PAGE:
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BEIRUT (Reuters) - Humanitarian aid is due to be delivered to Aleppo on Friday following a withdrawal of combatants from a contested road leading to the city on Thursday, a Syrian rebel official said.
"Today the withdrawal is supposed to happen, with aid entering tomorrow. This is what is supposed to happen, but there is nothing to give hope," Zakaria Malahifji, of the Aleppo-based rebel group Fastaqim, told Reuters.
The delivery is part of a U.S.-Russian agreement that includes a ceasefire that took effect on Monday. The army and rebels have accused each other of numerous violations, though the overall level of violence has reduced.
Russia, said on Wednesday it was preparing for the Syrian army and rebel fighters to begin a staged withdrawal from the Castello road. But neither side had started its withdrawal on Thursday morning.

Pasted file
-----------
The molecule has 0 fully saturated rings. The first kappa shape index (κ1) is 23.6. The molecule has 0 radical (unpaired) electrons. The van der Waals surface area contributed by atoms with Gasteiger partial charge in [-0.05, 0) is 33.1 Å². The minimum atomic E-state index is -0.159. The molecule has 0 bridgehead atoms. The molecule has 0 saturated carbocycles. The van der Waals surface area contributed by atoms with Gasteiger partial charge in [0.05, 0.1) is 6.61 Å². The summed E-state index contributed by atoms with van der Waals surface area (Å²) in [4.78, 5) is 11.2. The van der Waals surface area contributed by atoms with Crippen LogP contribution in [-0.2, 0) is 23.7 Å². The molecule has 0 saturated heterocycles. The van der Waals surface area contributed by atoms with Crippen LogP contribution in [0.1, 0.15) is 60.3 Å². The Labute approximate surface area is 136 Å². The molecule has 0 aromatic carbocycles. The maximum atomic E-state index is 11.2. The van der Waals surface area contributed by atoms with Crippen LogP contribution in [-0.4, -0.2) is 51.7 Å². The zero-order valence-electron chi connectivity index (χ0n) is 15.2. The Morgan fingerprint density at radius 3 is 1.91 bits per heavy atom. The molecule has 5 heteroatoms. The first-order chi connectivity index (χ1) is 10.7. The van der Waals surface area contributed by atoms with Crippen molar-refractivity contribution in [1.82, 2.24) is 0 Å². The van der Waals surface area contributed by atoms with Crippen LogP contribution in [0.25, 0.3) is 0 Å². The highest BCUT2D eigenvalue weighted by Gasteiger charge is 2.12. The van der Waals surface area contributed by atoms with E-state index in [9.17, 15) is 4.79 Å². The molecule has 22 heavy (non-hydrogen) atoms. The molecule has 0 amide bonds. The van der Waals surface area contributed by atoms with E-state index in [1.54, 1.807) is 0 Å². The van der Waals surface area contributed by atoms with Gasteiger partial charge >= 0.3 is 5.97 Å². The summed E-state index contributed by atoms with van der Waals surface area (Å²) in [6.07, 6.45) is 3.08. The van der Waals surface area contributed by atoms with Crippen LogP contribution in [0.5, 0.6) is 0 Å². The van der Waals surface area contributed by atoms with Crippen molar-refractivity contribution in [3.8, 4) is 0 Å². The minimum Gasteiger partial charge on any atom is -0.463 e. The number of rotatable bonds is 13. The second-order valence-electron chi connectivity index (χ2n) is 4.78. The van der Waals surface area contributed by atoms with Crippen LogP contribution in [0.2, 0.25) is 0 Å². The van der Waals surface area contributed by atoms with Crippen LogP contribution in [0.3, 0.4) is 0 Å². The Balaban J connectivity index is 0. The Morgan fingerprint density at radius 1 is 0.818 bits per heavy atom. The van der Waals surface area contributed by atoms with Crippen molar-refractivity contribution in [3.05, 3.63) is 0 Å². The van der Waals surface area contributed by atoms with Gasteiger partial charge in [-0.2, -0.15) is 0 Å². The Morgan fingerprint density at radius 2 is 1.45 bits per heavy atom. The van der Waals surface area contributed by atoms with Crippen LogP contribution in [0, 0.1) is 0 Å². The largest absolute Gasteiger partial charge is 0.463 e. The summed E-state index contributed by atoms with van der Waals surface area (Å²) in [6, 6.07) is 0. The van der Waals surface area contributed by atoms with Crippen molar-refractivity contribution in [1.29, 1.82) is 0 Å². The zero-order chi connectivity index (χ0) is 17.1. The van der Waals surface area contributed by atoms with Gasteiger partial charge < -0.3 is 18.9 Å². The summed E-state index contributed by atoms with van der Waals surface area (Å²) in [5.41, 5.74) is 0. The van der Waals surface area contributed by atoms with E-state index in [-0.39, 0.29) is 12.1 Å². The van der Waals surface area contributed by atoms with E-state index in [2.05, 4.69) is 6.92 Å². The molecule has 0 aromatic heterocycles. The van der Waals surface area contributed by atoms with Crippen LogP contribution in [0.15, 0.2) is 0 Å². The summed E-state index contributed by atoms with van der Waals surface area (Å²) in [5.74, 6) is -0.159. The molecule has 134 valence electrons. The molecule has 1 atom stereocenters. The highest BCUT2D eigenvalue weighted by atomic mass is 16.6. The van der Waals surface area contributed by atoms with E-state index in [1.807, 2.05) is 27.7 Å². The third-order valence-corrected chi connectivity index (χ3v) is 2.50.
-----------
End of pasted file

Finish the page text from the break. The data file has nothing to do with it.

There was no comment from state media or the army about the proposed withdrawal.
Malahifji, Fastaqim's political officer, said rebels were prepared to withdraw but were worried that the other side would take advantage of such a move. "There is great fear because the regime exploits every opportunity," he said.
Government forces seized control of a section of the Castello Road in July, part of its effort to fully encircle the opposition-held eastern half of Aleppo.
"If the regime withdraws 500 meters, east and west (of the road) ... then the guys will be able to withdraw a bit," Malahifji said. "But the regime is not responding. The guys can see its positions in front of them."
A Syrian military source said on Wednesday that armed groups had violated the ceasefire 15 times in the Aleppo area in a 24-hour period.
Reporting by Tom Perry; Editing by Robin Pomeroy